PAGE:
We took swift action in 2013 to protect their rights and prevent exploitation of the Syrian refugees in the country.

Turkey is one of our major supplier regions. When our audits began to detect refugee workers in our supply chain we took swift action to protect their rights and prevent exploitation.

Some refugees do not have work permits and end up working illegally, unregistered.  This increases the risk that they will be exploited through poor working conditions, overlong hours and irregular or inadequate wages.

They also become vulnerable to discrimination and degrading treatment, such as being forced to use different toilets or eat their lunch apart from their colleagues.

Teaming up with local non-profit organisations, we set up a remediation plan both to support refugee workers and to enable our suppliers to take corrective action where breaches to our Code of Conduct where found.

The local NGO MUDEM helps us in obtaining work permits for refugees

Our partner, the Refugee Support Center (MUDEM), helps refugees obtain work permits and supports their integration at our factories. Then helps each individual on a case-by-case basis, educating the workers of their rights and the value of obtaining work permits. They offer Turkish language courses and translate important company documentation, such as rules, procedures, and health and safety information. Both the worker and supplier are also supported while the necessary work permit registration is processed.

At the other end of the scale, we are supporting international organisations, such as the Ethical Trading Initiative, Fair Labor Association and Fair Wear Foundation, to persuade the Turkish government to streamline and accelerate access to work permits for Syrian refugees.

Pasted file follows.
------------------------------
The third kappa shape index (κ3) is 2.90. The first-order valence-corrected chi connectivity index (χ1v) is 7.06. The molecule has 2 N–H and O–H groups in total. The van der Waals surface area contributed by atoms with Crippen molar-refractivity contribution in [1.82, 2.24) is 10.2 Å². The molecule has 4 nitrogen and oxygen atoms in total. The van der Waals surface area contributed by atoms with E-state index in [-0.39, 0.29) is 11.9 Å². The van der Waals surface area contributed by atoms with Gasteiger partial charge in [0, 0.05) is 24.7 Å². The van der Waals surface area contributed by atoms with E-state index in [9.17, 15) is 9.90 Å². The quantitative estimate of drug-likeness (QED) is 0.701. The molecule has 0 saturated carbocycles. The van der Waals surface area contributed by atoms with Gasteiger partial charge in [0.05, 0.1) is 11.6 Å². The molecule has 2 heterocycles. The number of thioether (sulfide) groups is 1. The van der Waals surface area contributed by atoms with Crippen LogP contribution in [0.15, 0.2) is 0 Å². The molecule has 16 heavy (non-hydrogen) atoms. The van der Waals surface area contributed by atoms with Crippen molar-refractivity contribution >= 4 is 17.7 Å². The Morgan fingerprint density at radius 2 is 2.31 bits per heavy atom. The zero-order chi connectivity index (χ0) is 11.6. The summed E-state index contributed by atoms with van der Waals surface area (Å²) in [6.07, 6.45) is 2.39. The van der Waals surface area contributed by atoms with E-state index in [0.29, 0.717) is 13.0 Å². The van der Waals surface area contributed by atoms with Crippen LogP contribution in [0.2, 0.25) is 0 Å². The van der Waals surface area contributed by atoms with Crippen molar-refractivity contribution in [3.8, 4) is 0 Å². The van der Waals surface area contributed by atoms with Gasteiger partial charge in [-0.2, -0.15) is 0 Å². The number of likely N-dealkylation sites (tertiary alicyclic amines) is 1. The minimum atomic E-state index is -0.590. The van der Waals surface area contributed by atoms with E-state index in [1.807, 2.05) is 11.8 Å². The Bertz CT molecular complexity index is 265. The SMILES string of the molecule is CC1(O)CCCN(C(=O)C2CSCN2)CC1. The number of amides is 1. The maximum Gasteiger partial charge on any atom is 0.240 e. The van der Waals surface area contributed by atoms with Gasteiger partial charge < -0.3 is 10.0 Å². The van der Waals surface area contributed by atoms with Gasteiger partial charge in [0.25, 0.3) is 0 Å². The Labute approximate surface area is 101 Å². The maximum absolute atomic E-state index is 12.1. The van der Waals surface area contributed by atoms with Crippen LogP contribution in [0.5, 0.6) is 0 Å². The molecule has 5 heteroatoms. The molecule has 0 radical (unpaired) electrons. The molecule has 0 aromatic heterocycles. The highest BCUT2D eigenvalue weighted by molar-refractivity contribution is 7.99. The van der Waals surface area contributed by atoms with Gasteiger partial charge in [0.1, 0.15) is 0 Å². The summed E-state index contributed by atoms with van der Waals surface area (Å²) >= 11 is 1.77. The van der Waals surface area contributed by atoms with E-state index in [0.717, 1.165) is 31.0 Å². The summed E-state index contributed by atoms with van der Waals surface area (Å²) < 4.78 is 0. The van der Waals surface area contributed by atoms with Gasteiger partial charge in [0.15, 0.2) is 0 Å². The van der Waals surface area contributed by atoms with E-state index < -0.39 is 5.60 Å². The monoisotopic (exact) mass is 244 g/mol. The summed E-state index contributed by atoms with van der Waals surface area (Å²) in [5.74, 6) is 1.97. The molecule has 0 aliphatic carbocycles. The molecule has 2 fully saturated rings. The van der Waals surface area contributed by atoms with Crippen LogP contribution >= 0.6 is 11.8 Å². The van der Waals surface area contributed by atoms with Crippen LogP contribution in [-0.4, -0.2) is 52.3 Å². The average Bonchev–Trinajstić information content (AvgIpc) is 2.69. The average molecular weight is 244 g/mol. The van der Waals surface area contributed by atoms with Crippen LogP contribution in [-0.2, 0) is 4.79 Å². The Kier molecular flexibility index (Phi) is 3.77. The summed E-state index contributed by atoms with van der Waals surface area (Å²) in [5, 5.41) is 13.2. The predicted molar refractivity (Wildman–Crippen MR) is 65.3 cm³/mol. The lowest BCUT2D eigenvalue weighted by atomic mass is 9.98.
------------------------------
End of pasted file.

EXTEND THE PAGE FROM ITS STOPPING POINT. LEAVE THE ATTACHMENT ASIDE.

We also work with the child education non-profit organisation CYDD to help take immediate measures if underage workers are found. This includes giving children appropriate financial and pastoral support to return to education.

Support to improve conditions

We do not tolerate any form of exploitation in our supply chain. But for other breaches, suppliers and factories have up to six months to make improvements.

Rather than dropping problem suppliers out of hand, we do what we can to support them while they improve conditions. Washing our hands of problems leaves workers vulnerable; following a remedial plan, on the other hand, delivers the best outcomes to them.

If the factory or supplier fails to improve, we sever commercial relations – but our responsibility to vulnerable workers continues. For example, we and our partners will keep trying to obtain work permits and find another job within a complying factory.

We were the first clothing retailer in Turkey to work with partners to implement effective remediation plans, which have now become the model for other retailers in the region.

You can find out more about our work for refugees around the world on our refugee support and emergency relief page, and about our support for Turkish workers generally in our Joint Turkey Programme.